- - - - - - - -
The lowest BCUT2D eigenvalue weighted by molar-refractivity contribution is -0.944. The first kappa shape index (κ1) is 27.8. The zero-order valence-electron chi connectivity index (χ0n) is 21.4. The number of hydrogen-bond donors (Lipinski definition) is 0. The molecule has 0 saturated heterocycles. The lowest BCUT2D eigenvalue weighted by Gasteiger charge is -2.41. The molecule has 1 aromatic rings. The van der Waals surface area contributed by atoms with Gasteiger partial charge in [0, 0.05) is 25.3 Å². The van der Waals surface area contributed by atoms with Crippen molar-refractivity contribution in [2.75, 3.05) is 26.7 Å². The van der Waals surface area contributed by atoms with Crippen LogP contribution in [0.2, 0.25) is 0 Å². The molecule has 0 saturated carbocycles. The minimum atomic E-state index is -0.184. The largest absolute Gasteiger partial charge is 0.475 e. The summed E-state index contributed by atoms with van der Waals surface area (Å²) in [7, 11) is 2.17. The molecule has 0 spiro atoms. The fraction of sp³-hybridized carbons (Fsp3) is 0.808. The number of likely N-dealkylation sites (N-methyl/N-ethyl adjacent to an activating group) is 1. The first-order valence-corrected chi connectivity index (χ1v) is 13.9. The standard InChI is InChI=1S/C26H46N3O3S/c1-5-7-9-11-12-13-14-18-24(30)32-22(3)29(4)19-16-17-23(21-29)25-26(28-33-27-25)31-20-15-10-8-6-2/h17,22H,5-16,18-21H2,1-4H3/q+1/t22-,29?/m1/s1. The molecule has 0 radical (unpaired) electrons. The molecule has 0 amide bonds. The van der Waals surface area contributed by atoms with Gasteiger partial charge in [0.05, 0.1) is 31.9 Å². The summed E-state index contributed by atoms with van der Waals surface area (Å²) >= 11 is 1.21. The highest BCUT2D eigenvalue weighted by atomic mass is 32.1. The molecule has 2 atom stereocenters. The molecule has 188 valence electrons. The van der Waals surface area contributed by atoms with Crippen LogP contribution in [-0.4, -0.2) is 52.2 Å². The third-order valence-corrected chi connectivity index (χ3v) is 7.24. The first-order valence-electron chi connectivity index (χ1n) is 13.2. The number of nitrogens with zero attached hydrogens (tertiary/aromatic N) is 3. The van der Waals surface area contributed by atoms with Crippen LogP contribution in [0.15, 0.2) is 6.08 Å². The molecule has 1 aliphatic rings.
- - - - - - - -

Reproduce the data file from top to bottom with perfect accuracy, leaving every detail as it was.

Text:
The lowest BCUT2D eigenvalue weighted by molar-refractivity contribution is -0.944. The first kappa shape index (κ1) is 27.8. The zero-order valence-electron chi connectivity index (χ0n) is 21.4. The number of hydrogen-bond donors (Lipinski definition) is 0. The molecule has 0 saturated heterocycles. The lowest BCUT2D eigenvalue weighted by Gasteiger charge is -2.41. The molecule has 1 aromatic rings. The van der Waals surface area contributed by atoms with Gasteiger partial charge in [0, 0.05) is 25.3 Å². The van der Waals surface area contributed by atoms with Crippen molar-refractivity contribution in [2.75, 3.05) is 26.7 Å². The van der Waals surface area contributed by atoms with Crippen LogP contribution in [0.2, 0.25) is 0 Å². The molecule has 0 saturated carbocycles. The minimum atomic E-state index is -0.184. The largest absolute Gasteiger partial charge is 0.475 e. The summed E-state index contributed by atoms with van der Waals surface area (Å²) in [7, 11) is 2.17. The molecule has 0 spiro atoms. The fraction of sp³-hybridized carbons (Fsp3) is 0.808. The number of likely N-dealkylation sites (N-methyl/N-ethyl adjacent to an activating group) is 1. The first-order valence-corrected chi connectivity index (χ1v) is 13.9. The standard InChI is InChI=1S/C26H46N3O3S/c1-5-7-9-11-12-13-14-18-24(30)32-22(3)29(4)19-16-17-23(21-29)25-26(28-33-27-25)31-20-15-10-8-6-2/h17,22H,5-16,18-21H2,1-4H3/q+1/t22-,29?/m1/s1. The molecule has 0 radical (unpaired) electrons. The molecule has 0 amide bonds. The van der Waals surface area contributed by atoms with Gasteiger partial charge in [0.05, 0.1) is 31.9 Å². The summed E-state index contributed by atoms with van der Waals surface area (Å²) >= 11 is 1.21. The highest BCUT2D eigenvalue weighted by atomic mass is 32.1. The molecule has 2 atom stereocenters. The molecule has 188 valence electrons. The van der Waals surface area contributed by atoms with Crippen LogP contribution in [-0.4, -0.2) is 52.2 Å². The third-order valence-corrected chi connectivity index (χ3v) is 7.24. The first-order valence-electron chi connectivity index (χ1n) is 13.2. The number of nitrogens with zero attached hydrogens (tertiary/aromatic N) is 3. The van der Waals surface area contributed by atoms with Crippen LogP contribution in [0.15, 0.2) is 6.08 Å². The molecule has 1 aliphatic rings.